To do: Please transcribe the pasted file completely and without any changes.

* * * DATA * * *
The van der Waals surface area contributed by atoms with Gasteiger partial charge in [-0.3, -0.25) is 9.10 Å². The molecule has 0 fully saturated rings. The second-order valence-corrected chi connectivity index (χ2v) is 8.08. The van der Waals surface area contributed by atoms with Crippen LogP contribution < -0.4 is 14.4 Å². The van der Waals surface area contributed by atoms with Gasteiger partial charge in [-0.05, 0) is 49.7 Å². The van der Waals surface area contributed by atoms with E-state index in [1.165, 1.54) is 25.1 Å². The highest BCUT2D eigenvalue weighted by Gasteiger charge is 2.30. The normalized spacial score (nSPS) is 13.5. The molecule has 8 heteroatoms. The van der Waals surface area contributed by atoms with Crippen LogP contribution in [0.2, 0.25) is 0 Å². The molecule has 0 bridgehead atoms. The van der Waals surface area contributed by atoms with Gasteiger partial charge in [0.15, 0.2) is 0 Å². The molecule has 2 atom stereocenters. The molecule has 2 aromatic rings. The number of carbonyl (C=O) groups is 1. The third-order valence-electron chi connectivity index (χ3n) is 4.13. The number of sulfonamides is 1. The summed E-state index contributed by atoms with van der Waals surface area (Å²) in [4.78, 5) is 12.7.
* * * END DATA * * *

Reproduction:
The van der Waals surface area contributed by atoms with Gasteiger partial charge in [-0.3, -0.25) is 9.10 Å². The molecule has 0 fully saturated rings. The second-order valence-corrected chi connectivity index (χ2v) is 8.08. The van der Waals surface area contributed by atoms with Crippen LogP contribution < -0.4 is 14.4 Å². The van der Waals surface area contributed by atoms with Gasteiger partial charge in [-0.05, 0) is 49.7 Å². The van der Waals surface area contributed by atoms with E-state index in [1.165, 1.54) is 25.1 Å². The highest BCUT2D eigenvalue weighted by Gasteiger charge is 2.30. The normalized spacial score (nSPS) is 13.5. The molecule has 8 heteroatoms. The van der Waals surface area contributed by atoms with Crippen LogP contribution in [0.2, 0.25) is 0 Å². The molecule has 0 bridgehead atoms. The van der Waals surface area contributed by atoms with Gasteiger partial charge in [0.15, 0.2) is 0 Å². The molecule has 2 atom stereocenters. The molecule has 2 aromatic rings. The number of carbonyl (C=O) groups is 1. The third-order valence-electron chi connectivity index (χ3n) is 4.13. The number of sulfonamides is 1. The summed E-state index contributed by atoms with van der Waals surface area (Å²) in [4.78, 5) is 12.7.